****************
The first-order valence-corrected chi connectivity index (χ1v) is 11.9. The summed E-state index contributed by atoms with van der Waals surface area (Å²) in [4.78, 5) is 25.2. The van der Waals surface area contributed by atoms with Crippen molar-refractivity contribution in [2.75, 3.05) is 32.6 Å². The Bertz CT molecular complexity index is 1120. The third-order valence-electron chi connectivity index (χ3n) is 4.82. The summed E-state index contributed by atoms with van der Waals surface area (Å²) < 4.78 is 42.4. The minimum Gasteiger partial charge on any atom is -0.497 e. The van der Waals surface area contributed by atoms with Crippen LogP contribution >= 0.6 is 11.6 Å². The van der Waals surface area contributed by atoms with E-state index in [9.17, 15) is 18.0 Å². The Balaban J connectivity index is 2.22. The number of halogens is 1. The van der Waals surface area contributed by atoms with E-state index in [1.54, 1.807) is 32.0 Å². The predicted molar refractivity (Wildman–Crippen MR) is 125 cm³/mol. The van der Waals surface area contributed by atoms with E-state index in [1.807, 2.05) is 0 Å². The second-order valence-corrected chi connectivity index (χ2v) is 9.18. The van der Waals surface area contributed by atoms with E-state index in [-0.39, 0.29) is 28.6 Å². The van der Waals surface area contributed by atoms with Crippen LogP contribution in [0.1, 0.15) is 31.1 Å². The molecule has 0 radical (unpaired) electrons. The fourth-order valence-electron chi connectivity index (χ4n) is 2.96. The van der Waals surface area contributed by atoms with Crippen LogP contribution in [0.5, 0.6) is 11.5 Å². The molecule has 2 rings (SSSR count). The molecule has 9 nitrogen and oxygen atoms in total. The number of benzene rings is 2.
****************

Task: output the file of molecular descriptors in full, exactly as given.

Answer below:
The first-order valence-corrected chi connectivity index (χ1v) is 11.9. The summed E-state index contributed by atoms with van der Waals surface area (Å²) in [4.78, 5) is 25.2. The van der Waals surface area contributed by atoms with Crippen molar-refractivity contribution in [2.75, 3.05) is 32.6 Å². The Bertz CT molecular complexity index is 1120. The third-order valence-electron chi connectivity index (χ3n) is 4.82. The summed E-state index contributed by atoms with van der Waals surface area (Å²) < 4.78 is 42.4. The minimum Gasteiger partial charge on any atom is -0.497 e. The van der Waals surface area contributed by atoms with Crippen LogP contribution >= 0.6 is 11.6 Å². The van der Waals surface area contributed by atoms with E-state index in [9.17, 15) is 18.0 Å². The Balaban J connectivity index is 2.22. The number of halogens is 1. The van der Waals surface area contributed by atoms with E-state index in [1.54, 1.807) is 32.0 Å². The predicted molar refractivity (Wildman–Crippen MR) is 125 cm³/mol. The van der Waals surface area contributed by atoms with E-state index in [1.807, 2.05) is 0 Å². The second-order valence-corrected chi connectivity index (χ2v) is 9.18. The van der Waals surface area contributed by atoms with E-state index in [-0.39, 0.29) is 28.6 Å². The van der Waals surface area contributed by atoms with Crippen LogP contribution in [0.1, 0.15) is 31.1 Å². The molecule has 0 radical (unpaired) electrons. The fourth-order valence-electron chi connectivity index (χ4n) is 2.96. The van der Waals surface area contributed by atoms with Crippen LogP contribution in [0.5, 0.6) is 11.5 Å². The molecule has 2 rings (SSSR count). The molecule has 9 nitrogen and oxygen atoms in total. The number of benzene rings is 2.